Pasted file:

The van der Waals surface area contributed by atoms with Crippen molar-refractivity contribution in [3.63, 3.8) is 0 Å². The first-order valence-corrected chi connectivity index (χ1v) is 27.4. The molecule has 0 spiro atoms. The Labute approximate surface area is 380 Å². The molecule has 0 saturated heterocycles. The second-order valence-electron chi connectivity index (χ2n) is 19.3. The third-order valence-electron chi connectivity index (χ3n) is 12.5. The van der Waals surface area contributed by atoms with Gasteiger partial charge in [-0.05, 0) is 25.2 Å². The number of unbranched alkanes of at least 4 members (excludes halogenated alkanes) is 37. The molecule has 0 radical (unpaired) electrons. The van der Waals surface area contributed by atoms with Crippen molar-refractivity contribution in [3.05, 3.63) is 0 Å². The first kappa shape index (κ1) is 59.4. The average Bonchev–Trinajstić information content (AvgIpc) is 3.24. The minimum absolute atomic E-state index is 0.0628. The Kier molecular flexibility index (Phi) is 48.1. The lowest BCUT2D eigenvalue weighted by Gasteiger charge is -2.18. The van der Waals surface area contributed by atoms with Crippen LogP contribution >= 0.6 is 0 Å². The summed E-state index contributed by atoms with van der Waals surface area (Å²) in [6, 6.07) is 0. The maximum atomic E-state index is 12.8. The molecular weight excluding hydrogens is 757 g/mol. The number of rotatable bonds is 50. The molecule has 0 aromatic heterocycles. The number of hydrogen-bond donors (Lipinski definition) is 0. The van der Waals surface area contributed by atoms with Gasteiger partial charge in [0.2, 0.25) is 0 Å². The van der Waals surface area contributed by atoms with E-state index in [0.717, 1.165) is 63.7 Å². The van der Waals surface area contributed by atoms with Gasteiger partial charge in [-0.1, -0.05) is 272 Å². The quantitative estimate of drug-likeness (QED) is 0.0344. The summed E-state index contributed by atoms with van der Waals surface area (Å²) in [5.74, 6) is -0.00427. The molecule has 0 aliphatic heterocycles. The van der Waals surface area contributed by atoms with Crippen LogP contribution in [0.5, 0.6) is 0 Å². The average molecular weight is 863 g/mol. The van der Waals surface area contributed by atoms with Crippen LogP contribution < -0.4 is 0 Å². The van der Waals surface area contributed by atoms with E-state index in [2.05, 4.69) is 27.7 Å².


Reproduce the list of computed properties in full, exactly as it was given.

The van der Waals surface area contributed by atoms with Crippen molar-refractivity contribution in [3.63, 3.8) is 0 Å². The first-order valence-corrected chi connectivity index (χ1v) is 27.4. The molecule has 0 spiro atoms. The Labute approximate surface area is 380 Å². The molecule has 0 saturated heterocycles. The second-order valence-electron chi connectivity index (χ2n) is 19.3. The third-order valence-electron chi connectivity index (χ3n) is 12.5. The van der Waals surface area contributed by atoms with Gasteiger partial charge in [-0.05, 0) is 25.2 Å². The number of unbranched alkanes of at least 4 members (excludes halogenated alkanes) is 37. The molecule has 0 radical (unpaired) electrons. The van der Waals surface area contributed by atoms with Crippen molar-refractivity contribution in [3.05, 3.63) is 0 Å². The first kappa shape index (κ1) is 59.4. The average Bonchev–Trinajstić information content (AvgIpc) is 3.24. The minimum absolute atomic E-state index is 0.0628. The Kier molecular flexibility index (Phi) is 48.1. The lowest BCUT2D eigenvalue weighted by Gasteiger charge is -2.18. The van der Waals surface area contributed by atoms with Crippen LogP contribution >= 0.6 is 0 Å². The summed E-state index contributed by atoms with van der Waals surface area (Å²) in [6, 6.07) is 0. The maximum atomic E-state index is 12.8. The molecular weight excluding hydrogens is 757 g/mol. The number of rotatable bonds is 50. The molecule has 0 aromatic heterocycles. The number of hydrogen-bond donors (Lipinski definition) is 0. The van der Waals surface area contributed by atoms with Gasteiger partial charge in [0.2, 0.25) is 0 Å². The van der Waals surface area contributed by atoms with E-state index in [0.717, 1.165) is 63.7 Å². The van der Waals surface area contributed by atoms with Gasteiger partial charge in [-0.1, -0.05) is 272 Å². The quantitative estimate of drug-likeness (QED) is 0.0344. The summed E-state index contributed by atoms with van der Waals surface area (Å²) in [5.74, 6) is -0.00427. The molecule has 0 aliphatic heterocycles. The van der Waals surface area contributed by atoms with Crippen LogP contribution in [0.5, 0.6) is 0 Å². The average molecular weight is 863 g/mol. The van der Waals surface area contributed by atoms with Crippen LogP contribution < -0.4 is 0 Å². The van der Waals surface area contributed by atoms with E-state index in [2.05, 4.69) is 27.7 Å².